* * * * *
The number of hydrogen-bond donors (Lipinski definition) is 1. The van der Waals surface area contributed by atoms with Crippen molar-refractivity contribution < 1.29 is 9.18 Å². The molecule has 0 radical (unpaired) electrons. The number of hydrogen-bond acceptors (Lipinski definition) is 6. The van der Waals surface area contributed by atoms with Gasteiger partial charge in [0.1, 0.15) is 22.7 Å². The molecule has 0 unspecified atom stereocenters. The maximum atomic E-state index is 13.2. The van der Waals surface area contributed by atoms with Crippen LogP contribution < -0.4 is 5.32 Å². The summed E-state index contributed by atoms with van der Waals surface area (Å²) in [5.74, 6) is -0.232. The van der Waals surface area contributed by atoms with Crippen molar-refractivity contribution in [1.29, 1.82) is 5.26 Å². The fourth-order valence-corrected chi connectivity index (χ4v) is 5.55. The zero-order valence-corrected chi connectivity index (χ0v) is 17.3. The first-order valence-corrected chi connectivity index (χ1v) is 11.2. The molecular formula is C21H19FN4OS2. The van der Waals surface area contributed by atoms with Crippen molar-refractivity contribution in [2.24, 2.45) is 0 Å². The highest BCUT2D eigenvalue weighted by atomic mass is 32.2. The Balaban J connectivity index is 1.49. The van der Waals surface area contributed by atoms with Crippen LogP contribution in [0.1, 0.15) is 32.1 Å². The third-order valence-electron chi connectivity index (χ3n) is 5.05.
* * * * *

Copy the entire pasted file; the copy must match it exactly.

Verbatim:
The number of hydrogen-bond donors (Lipinski definition) is 1. The van der Waals surface area contributed by atoms with Crippen molar-refractivity contribution < 1.29 is 9.18 Å². The molecule has 0 radical (unpaired) electrons. The number of hydrogen-bond acceptors (Lipinski definition) is 6. The van der Waals surface area contributed by atoms with Gasteiger partial charge in [0.1, 0.15) is 22.7 Å². The molecule has 0 unspecified atom stereocenters. The maximum atomic E-state index is 13.2. The van der Waals surface area contributed by atoms with Crippen LogP contribution < -0.4 is 5.32 Å². The summed E-state index contributed by atoms with van der Waals surface area (Å²) in [5.74, 6) is -0.232. The van der Waals surface area contributed by atoms with Crippen molar-refractivity contribution in [1.29, 1.82) is 5.26 Å². The fourth-order valence-corrected chi connectivity index (χ4v) is 5.55. The zero-order valence-corrected chi connectivity index (χ0v) is 17.3. The first-order valence-corrected chi connectivity index (χ1v) is 11.2. The molecular formula is C21H19FN4OS2. The van der Waals surface area contributed by atoms with Crippen molar-refractivity contribution in [2.24, 2.45) is 0 Å². The highest BCUT2D eigenvalue weighted by atomic mass is 32.2. The Balaban J connectivity index is 1.49. The van der Waals surface area contributed by atoms with Crippen LogP contribution in [0.1, 0.15) is 32.1 Å². The third-order valence-electron chi connectivity index (χ3n) is 5.05.